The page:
Robyn Reviews: The Starless Sea

“I think the best stories feel like they’re still going, somewhere, out in story space.”

The Starless Sea is a triumph of imagination and wordcraft. It’s ethereal and fantastical and mysterious and breathtakingly bizarre yet beautiful in a way I’ve never known any author but Erin Morgenstern to manage. There is absolutely no way to review this book and do it justice. I went in blind, and I think going in not knowing what to expect is the best way to read this book. It’s an immersive experience and different to any other book I have ever read – in the best way. If you enjoyed Morgenstern’s first book, The Night Circus, you should love this book.

As with The Night Circus, what makes the novel is the writing. Morgenstern writes in a lyrical, almost whimsical fashion and manages to create improbable yet incredibly vivid stories you want to be real. In most books, long passages of description are dull and pull you out of the story – in Morgenstern’s books, they make the story. I understand that it isn’t a writing style that suits everyone, but for those who’ve always longed for something more, for a world bigger than it is, for the improbable and supernatural and a little sprinkle of magic – this is the book for you. Morgenstern writes for the dreamers. The Night Circus was like a dream. The Starless Sea is like a cross between a dream and the world’s most immersive video game, with hidden references to every notable work of literature published in the last few hundred years.

The novel centers around Zachary Ezra Rawlins – full name emphasised – an Emerging Media Studies student and the sweetest, most delightful human being of all time. He’s an avid reader and video gamer and beyond all, a dreamer. He believes in the possibility of More. Zachary is the sort of character anyone would want to be friends with, and it’s a pleasure to spend time with him on his journey. His friendship with Kat is truly heartwarming and would bring a smile to anyone’s face.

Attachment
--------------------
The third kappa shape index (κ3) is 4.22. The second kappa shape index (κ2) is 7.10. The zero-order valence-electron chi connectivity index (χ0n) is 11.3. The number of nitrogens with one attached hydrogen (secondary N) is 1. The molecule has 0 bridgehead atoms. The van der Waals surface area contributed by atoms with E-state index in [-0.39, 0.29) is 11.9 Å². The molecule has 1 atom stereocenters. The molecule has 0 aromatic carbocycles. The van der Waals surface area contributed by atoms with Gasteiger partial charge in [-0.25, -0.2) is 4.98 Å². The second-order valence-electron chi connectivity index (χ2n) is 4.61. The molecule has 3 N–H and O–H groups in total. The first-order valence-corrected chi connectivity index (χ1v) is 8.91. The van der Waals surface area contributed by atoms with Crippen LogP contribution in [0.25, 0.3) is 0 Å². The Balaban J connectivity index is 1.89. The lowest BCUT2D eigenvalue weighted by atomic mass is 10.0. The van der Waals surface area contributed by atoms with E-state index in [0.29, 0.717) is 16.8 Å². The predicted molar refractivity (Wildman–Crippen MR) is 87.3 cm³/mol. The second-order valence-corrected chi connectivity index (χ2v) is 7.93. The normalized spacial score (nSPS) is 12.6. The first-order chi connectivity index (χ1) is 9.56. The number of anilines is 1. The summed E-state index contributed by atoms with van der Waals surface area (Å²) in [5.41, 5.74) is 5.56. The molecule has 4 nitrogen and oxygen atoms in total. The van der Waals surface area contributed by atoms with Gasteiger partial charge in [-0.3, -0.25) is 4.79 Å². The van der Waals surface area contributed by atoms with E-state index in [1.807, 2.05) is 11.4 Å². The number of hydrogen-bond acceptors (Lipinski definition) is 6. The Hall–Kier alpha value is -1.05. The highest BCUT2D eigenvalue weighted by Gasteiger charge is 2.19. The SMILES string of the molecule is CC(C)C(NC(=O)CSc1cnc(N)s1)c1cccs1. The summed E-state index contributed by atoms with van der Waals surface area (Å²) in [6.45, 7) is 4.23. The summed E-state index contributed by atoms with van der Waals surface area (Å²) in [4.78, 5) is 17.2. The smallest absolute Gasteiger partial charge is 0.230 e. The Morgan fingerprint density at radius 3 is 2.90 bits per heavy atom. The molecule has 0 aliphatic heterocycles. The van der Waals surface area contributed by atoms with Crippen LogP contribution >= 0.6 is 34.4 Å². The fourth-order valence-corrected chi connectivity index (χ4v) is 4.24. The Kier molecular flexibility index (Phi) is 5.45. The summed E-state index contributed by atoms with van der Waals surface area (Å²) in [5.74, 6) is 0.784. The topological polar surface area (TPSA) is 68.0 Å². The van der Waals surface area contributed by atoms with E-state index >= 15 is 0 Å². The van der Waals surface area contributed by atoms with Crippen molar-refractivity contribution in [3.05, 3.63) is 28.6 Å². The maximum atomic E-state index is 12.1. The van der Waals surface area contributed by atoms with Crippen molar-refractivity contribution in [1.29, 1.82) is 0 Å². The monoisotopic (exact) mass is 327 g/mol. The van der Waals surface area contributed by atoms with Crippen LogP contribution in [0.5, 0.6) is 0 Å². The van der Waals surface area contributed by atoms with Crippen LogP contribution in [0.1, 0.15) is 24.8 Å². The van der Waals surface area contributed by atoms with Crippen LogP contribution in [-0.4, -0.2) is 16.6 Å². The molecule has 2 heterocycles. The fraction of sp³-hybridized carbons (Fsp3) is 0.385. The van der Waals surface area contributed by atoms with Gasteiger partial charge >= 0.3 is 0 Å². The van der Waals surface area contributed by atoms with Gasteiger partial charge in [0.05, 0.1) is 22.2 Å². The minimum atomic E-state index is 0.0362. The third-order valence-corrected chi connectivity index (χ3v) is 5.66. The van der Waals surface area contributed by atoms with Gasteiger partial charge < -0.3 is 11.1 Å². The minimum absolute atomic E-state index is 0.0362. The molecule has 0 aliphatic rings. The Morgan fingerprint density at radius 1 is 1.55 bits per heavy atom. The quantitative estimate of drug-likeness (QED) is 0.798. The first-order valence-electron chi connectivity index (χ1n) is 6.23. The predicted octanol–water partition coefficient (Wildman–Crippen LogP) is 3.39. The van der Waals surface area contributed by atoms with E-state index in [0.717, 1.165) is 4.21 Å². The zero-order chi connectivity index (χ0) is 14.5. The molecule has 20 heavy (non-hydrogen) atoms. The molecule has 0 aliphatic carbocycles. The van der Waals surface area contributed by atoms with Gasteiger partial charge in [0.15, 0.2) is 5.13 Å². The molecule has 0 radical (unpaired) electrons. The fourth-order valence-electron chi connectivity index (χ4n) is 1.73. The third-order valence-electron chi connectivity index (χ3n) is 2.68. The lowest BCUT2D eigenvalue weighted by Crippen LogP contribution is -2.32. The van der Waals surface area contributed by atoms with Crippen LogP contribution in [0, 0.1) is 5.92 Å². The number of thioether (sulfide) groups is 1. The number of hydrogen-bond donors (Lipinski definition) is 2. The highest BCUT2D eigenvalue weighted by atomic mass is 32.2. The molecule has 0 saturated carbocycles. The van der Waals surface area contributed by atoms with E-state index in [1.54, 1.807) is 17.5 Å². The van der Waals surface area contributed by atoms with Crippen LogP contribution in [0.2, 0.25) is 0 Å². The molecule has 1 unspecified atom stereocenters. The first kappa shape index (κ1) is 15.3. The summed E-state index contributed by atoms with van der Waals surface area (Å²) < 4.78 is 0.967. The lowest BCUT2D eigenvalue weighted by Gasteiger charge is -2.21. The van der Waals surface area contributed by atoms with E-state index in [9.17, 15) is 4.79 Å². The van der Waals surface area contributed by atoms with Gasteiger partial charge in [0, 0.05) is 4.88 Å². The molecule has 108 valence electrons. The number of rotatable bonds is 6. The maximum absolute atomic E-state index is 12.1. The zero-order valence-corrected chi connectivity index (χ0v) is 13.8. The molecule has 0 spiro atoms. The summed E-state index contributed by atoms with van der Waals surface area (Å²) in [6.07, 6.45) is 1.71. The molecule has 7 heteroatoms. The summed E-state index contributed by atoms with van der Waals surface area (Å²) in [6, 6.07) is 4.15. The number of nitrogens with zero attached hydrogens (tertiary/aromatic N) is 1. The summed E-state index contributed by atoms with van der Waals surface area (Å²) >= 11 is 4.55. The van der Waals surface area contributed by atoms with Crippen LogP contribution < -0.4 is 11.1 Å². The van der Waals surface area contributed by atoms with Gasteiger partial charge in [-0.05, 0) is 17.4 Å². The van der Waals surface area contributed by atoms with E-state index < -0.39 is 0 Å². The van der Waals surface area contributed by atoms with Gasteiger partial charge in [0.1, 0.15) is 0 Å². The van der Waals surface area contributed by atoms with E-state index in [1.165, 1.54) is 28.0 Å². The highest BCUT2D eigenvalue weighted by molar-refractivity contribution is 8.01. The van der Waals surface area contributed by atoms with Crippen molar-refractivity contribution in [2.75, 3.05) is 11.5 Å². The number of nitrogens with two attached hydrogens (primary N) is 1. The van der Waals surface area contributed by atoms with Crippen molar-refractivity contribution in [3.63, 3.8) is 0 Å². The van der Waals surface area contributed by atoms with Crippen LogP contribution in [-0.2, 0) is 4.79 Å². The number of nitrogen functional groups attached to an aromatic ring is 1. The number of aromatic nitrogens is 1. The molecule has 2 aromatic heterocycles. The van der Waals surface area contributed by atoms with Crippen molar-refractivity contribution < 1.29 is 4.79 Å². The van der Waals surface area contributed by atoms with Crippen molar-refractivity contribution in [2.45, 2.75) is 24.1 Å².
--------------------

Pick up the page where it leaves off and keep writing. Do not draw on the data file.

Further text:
“A boy at the beginning of a story has no way of knowing that the story has begun”

The other characters are each delightful in their own way – the wonderful Kat, mysterious Dorian, enigmatic Mirabel, sweet Eleanor, intriguing Allegra – but, my fellow readers, I will leave them for you to discover. You only get to discover this book for the first time once, and I don’t want to do anything to minimise that experience for you.

The only tiny, tiny quibble I have with this book is its ending. I don’t love it quite as much as I love The Night Circus because the ending wasn’t quite as satisfying to me. That being said, it’s still an excellent ending – it just didn’t ring the note that I wanted.

Enjoy your first journey to The Starless Sea. Someday I hope to see you on the shore.


Published by Harvill Secker / Vintage
Hardback: 9th November 2019
Paperback: 6th August 2020


Book Review: The Starless Sea

This review was written for and first published by Bookmunch.

The Starless Sea is a story about stories. It explores how they are created and the impact they have when shared. It is about choices and their repercussions. It is about ongoing ownership and interpretations of tales.

The reader is prompted to consider if their reality is a fragile construct made from attitude and perception – what is believed and why, rather than other possibilities.

“A multitude of seekers looking for things they do not have names for and finding them in stories written and unwritten and in each other.”

There are many stories within this story. They come from, amongst other things, books and conversation. Many questions are asked that only multiply as responses are provided. In life, there is rarely only one answer. Our stories grow like vines, throwing out tendrils that weave through each other or set off in new directions when disseminated.